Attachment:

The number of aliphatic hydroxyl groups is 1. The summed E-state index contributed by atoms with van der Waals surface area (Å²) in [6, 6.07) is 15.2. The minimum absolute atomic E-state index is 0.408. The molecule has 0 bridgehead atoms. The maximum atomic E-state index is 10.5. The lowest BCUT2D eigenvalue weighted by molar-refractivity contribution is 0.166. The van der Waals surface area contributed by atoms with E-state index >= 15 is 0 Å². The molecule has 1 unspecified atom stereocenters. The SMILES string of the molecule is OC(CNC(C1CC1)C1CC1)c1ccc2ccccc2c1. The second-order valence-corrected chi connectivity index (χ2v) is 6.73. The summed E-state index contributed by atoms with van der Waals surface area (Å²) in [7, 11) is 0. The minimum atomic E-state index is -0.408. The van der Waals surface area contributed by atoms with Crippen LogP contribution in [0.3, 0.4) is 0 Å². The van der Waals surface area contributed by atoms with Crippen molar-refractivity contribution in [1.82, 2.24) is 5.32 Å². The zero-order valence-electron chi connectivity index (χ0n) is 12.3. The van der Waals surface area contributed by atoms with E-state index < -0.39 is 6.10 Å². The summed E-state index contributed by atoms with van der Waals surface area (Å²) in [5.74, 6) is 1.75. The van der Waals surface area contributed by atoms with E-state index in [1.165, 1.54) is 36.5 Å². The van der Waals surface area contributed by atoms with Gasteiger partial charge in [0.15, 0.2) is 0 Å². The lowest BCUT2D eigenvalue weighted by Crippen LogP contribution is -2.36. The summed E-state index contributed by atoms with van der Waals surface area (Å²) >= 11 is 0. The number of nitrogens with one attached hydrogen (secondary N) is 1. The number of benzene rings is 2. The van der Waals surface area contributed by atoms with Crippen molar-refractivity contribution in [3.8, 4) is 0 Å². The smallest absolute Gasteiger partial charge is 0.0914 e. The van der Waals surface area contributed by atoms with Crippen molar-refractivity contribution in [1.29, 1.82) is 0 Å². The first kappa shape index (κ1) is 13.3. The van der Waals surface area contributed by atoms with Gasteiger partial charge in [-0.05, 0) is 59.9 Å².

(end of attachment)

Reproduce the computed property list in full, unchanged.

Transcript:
The number of aliphatic hydroxyl groups is 1. The summed E-state index contributed by atoms with van der Waals surface area (Å²) in [6, 6.07) is 15.2. The minimum absolute atomic E-state index is 0.408. The molecule has 0 bridgehead atoms. The maximum atomic E-state index is 10.5. The lowest BCUT2D eigenvalue weighted by molar-refractivity contribution is 0.166. The van der Waals surface area contributed by atoms with E-state index >= 15 is 0 Å². The molecule has 1 unspecified atom stereocenters. The SMILES string of the molecule is OC(CNC(C1CC1)C1CC1)c1ccc2ccccc2c1. The second-order valence-corrected chi connectivity index (χ2v) is 6.73. The summed E-state index contributed by atoms with van der Waals surface area (Å²) in [7, 11) is 0. The minimum atomic E-state index is -0.408. The van der Waals surface area contributed by atoms with Crippen LogP contribution in [0.3, 0.4) is 0 Å². The van der Waals surface area contributed by atoms with Crippen molar-refractivity contribution in [1.82, 2.24) is 5.32 Å². The zero-order valence-electron chi connectivity index (χ0n) is 12.3. The van der Waals surface area contributed by atoms with E-state index < -0.39 is 6.10 Å². The summed E-state index contributed by atoms with van der Waals surface area (Å²) in [5.74, 6) is 1.75. The van der Waals surface area contributed by atoms with E-state index in [1.165, 1.54) is 36.5 Å². The van der Waals surface area contributed by atoms with Gasteiger partial charge in [0.15, 0.2) is 0 Å². The lowest BCUT2D eigenvalue weighted by Crippen LogP contribution is -2.36. The summed E-state index contributed by atoms with van der Waals surface area (Å²) >= 11 is 0. The number of nitrogens with one attached hydrogen (secondary N) is 1. The number of benzene rings is 2. The van der Waals surface area contributed by atoms with Crippen molar-refractivity contribution in [3.8, 4) is 0 Å². The smallest absolute Gasteiger partial charge is 0.0914 e. The van der Waals surface area contributed by atoms with Crippen molar-refractivity contribution in [1.29, 1.82) is 0 Å². The first kappa shape index (κ1) is 13.3. The van der Waals surface area contributed by atoms with Gasteiger partial charge in [-0.05, 0) is 59.9 Å².